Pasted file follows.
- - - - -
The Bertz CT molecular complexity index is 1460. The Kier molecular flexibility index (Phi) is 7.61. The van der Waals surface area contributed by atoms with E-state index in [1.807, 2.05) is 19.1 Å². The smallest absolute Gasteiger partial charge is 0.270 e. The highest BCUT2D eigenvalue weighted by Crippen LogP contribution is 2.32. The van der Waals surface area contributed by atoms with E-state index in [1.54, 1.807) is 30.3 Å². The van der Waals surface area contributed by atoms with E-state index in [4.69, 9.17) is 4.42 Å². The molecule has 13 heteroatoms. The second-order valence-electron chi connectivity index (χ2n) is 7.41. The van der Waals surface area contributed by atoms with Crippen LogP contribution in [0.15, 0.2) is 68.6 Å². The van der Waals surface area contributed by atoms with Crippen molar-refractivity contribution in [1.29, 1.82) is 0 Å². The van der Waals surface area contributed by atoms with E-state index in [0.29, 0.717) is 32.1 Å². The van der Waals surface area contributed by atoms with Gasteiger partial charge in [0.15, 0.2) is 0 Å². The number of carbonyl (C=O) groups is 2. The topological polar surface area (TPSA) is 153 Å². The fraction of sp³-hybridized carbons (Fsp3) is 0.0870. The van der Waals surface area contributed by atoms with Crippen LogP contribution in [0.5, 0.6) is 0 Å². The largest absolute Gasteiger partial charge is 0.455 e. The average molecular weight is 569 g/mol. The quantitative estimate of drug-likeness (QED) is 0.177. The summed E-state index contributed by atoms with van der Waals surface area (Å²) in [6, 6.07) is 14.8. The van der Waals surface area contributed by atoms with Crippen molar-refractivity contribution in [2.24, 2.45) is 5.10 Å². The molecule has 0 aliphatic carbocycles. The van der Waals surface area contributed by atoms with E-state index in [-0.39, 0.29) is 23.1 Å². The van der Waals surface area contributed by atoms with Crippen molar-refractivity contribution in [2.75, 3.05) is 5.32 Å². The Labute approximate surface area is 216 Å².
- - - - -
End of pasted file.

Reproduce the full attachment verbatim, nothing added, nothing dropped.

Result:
The Bertz CT molecular complexity index is 1460. The Kier molecular flexibility index (Phi) is 7.61. The van der Waals surface area contributed by atoms with E-state index in [1.807, 2.05) is 19.1 Å². The smallest absolute Gasteiger partial charge is 0.270 e. The highest BCUT2D eigenvalue weighted by Crippen LogP contribution is 2.32. The van der Waals surface area contributed by atoms with E-state index in [1.54, 1.807) is 30.3 Å². The van der Waals surface area contributed by atoms with E-state index in [4.69, 9.17) is 4.42 Å². The molecule has 13 heteroatoms. The second-order valence-electron chi connectivity index (χ2n) is 7.41. The van der Waals surface area contributed by atoms with Crippen LogP contribution in [0.15, 0.2) is 68.6 Å². The van der Waals surface area contributed by atoms with Crippen molar-refractivity contribution in [1.29, 1.82) is 0 Å². The van der Waals surface area contributed by atoms with E-state index in [0.29, 0.717) is 32.1 Å². The van der Waals surface area contributed by atoms with Gasteiger partial charge in [0.15, 0.2) is 0 Å². The number of carbonyl (C=O) groups is 2. The topological polar surface area (TPSA) is 153 Å². The fraction of sp³-hybridized carbons (Fsp3) is 0.0870. The van der Waals surface area contributed by atoms with Crippen LogP contribution in [0.5, 0.6) is 0 Å². The largest absolute Gasteiger partial charge is 0.455 e. The average molecular weight is 569 g/mol. The quantitative estimate of drug-likeness (QED) is 0.177. The summed E-state index contributed by atoms with van der Waals surface area (Å²) in [6, 6.07) is 14.8. The van der Waals surface area contributed by atoms with Crippen molar-refractivity contribution in [2.24, 2.45) is 5.10 Å². The molecule has 0 aliphatic carbocycles. The van der Waals surface area contributed by atoms with E-state index in [-0.39, 0.29) is 23.1 Å². The van der Waals surface area contributed by atoms with Crippen molar-refractivity contribution in [2.75, 3.05) is 5.32 Å². The Labute approximate surface area is 216 Å².